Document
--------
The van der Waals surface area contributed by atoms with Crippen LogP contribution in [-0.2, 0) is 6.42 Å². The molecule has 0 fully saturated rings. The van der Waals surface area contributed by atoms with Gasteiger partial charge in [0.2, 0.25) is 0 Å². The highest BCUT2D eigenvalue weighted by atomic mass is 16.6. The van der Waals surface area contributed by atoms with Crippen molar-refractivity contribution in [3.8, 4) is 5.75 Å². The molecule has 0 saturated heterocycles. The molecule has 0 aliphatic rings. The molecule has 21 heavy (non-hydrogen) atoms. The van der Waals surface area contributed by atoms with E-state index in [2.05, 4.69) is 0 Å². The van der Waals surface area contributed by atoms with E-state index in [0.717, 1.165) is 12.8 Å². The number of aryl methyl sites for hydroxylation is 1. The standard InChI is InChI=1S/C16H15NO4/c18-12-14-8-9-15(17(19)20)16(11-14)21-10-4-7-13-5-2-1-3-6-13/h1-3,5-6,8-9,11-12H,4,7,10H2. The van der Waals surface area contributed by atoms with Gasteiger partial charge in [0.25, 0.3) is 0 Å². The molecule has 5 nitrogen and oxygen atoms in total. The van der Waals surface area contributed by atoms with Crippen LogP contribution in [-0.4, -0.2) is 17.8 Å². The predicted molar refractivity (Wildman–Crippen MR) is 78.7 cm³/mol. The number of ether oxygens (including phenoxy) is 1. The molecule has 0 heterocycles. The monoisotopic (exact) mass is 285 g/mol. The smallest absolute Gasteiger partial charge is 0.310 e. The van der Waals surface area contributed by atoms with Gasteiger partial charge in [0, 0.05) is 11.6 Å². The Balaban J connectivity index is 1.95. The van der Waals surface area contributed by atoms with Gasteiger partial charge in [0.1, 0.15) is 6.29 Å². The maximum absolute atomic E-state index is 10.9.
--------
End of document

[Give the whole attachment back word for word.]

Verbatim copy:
The van der Waals surface area contributed by atoms with Crippen LogP contribution in [-0.2, 0) is 6.42 Å². The molecule has 0 fully saturated rings. The van der Waals surface area contributed by atoms with Gasteiger partial charge in [0.2, 0.25) is 0 Å². The highest BCUT2D eigenvalue weighted by atomic mass is 16.6. The van der Waals surface area contributed by atoms with Crippen molar-refractivity contribution in [3.8, 4) is 5.75 Å². The molecule has 0 saturated heterocycles. The molecule has 0 aliphatic rings. The molecule has 21 heavy (non-hydrogen) atoms. The van der Waals surface area contributed by atoms with E-state index in [2.05, 4.69) is 0 Å². The van der Waals surface area contributed by atoms with E-state index in [0.717, 1.165) is 12.8 Å². The number of aryl methyl sites for hydroxylation is 1. The standard InChI is InChI=1S/C16H15NO4/c18-12-14-8-9-15(17(19)20)16(11-14)21-10-4-7-13-5-2-1-3-6-13/h1-3,5-6,8-9,11-12H,4,7,10H2. The van der Waals surface area contributed by atoms with Gasteiger partial charge in [0.25, 0.3) is 0 Å². The molecule has 5 nitrogen and oxygen atoms in total. The van der Waals surface area contributed by atoms with Crippen LogP contribution in [-0.4, -0.2) is 17.8 Å². The predicted molar refractivity (Wildman–Crippen MR) is 78.7 cm³/mol. The number of ether oxygens (including phenoxy) is 1. The molecule has 0 heterocycles. The monoisotopic (exact) mass is 285 g/mol. The smallest absolute Gasteiger partial charge is 0.310 e. The van der Waals surface area contributed by atoms with Gasteiger partial charge in [0, 0.05) is 11.6 Å². The Balaban J connectivity index is 1.95. The van der Waals surface area contributed by atoms with Gasteiger partial charge in [0.1, 0.15) is 6.29 Å². The maximum absolute atomic E-state index is 10.9.